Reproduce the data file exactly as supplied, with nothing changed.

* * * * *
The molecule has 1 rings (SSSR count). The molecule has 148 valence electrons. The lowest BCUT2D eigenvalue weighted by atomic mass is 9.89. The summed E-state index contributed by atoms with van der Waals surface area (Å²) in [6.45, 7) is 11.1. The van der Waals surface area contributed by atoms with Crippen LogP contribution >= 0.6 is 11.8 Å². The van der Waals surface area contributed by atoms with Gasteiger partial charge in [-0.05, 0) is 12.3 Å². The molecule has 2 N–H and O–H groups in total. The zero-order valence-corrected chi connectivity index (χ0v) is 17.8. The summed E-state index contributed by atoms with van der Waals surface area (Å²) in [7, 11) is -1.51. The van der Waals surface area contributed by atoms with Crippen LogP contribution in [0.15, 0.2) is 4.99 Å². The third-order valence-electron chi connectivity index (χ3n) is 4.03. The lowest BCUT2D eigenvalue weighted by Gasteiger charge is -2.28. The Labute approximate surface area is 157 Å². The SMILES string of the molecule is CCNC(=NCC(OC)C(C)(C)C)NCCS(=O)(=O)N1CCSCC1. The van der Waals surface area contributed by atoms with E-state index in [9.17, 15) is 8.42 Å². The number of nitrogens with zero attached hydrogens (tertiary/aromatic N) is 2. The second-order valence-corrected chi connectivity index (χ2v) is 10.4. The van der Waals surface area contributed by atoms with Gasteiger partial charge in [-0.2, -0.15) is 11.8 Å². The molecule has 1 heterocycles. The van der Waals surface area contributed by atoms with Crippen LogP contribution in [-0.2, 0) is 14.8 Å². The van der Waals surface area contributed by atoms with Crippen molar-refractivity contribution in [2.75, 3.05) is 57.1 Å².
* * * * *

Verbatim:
The molecule has 1 rings (SSSR count). The molecule has 148 valence electrons. The lowest BCUT2D eigenvalue weighted by atomic mass is 9.89. The summed E-state index contributed by atoms with van der Waals surface area (Å²) in [6.45, 7) is 11.1. The van der Waals surface area contributed by atoms with Crippen LogP contribution >= 0.6 is 11.8 Å². The van der Waals surface area contributed by atoms with Gasteiger partial charge in [-0.05, 0) is 12.3 Å². The molecule has 2 N–H and O–H groups in total. The zero-order valence-corrected chi connectivity index (χ0v) is 17.8. The summed E-state index contributed by atoms with van der Waals surface area (Å²) in [7, 11) is -1.51. The van der Waals surface area contributed by atoms with Crippen LogP contribution in [0.15, 0.2) is 4.99 Å². The third-order valence-electron chi connectivity index (χ3n) is 4.03. The lowest BCUT2D eigenvalue weighted by Gasteiger charge is -2.28. The Labute approximate surface area is 157 Å². The SMILES string of the molecule is CCNC(=NCC(OC)C(C)(C)C)NCCS(=O)(=O)N1CCSCC1. The van der Waals surface area contributed by atoms with E-state index in [9.17, 15) is 8.42 Å². The number of nitrogens with zero attached hydrogens (tertiary/aromatic N) is 2. The second-order valence-corrected chi connectivity index (χ2v) is 10.4. The van der Waals surface area contributed by atoms with Gasteiger partial charge in [-0.2, -0.15) is 11.8 Å². The molecule has 1 heterocycles. The van der Waals surface area contributed by atoms with Crippen LogP contribution in [-0.2, 0) is 14.8 Å². The van der Waals surface area contributed by atoms with Crippen molar-refractivity contribution in [2.75, 3.05) is 57.1 Å².